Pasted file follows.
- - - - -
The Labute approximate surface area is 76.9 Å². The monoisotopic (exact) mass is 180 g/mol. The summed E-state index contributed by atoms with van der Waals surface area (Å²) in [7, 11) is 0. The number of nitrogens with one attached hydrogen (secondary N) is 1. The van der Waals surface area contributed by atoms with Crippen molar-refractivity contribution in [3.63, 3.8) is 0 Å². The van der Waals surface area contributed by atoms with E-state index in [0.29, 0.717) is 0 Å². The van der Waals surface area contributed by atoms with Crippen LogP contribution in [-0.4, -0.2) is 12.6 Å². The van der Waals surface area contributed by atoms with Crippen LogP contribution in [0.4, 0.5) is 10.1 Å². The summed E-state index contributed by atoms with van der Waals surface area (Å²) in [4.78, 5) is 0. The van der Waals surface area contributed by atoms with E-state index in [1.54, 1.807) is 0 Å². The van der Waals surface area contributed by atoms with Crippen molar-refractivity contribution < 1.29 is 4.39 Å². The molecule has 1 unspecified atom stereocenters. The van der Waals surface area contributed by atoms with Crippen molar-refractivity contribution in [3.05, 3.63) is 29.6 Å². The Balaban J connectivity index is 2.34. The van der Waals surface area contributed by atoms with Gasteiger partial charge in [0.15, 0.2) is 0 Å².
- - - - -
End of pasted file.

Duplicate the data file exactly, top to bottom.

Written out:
The Labute approximate surface area is 76.9 Å². The monoisotopic (exact) mass is 180 g/mol. The summed E-state index contributed by atoms with van der Waals surface area (Å²) in [7, 11) is 0. The number of nitrogens with one attached hydrogen (secondary N) is 1. The van der Waals surface area contributed by atoms with Crippen molar-refractivity contribution in [3.63, 3.8) is 0 Å². The van der Waals surface area contributed by atoms with E-state index in [0.29, 0.717) is 0 Å². The van der Waals surface area contributed by atoms with Crippen LogP contribution in [-0.4, -0.2) is 12.6 Å². The van der Waals surface area contributed by atoms with Crippen LogP contribution in [0.4, 0.5) is 10.1 Å². The summed E-state index contributed by atoms with van der Waals surface area (Å²) in [4.78, 5) is 0. The van der Waals surface area contributed by atoms with E-state index in [1.54, 1.807) is 0 Å². The van der Waals surface area contributed by atoms with Crippen molar-refractivity contribution < 1.29 is 4.39 Å². The molecule has 1 unspecified atom stereocenters. The van der Waals surface area contributed by atoms with Crippen molar-refractivity contribution in [3.05, 3.63) is 29.6 Å². The Balaban J connectivity index is 2.34. The van der Waals surface area contributed by atoms with Gasteiger partial charge in [0.15, 0.2) is 0 Å².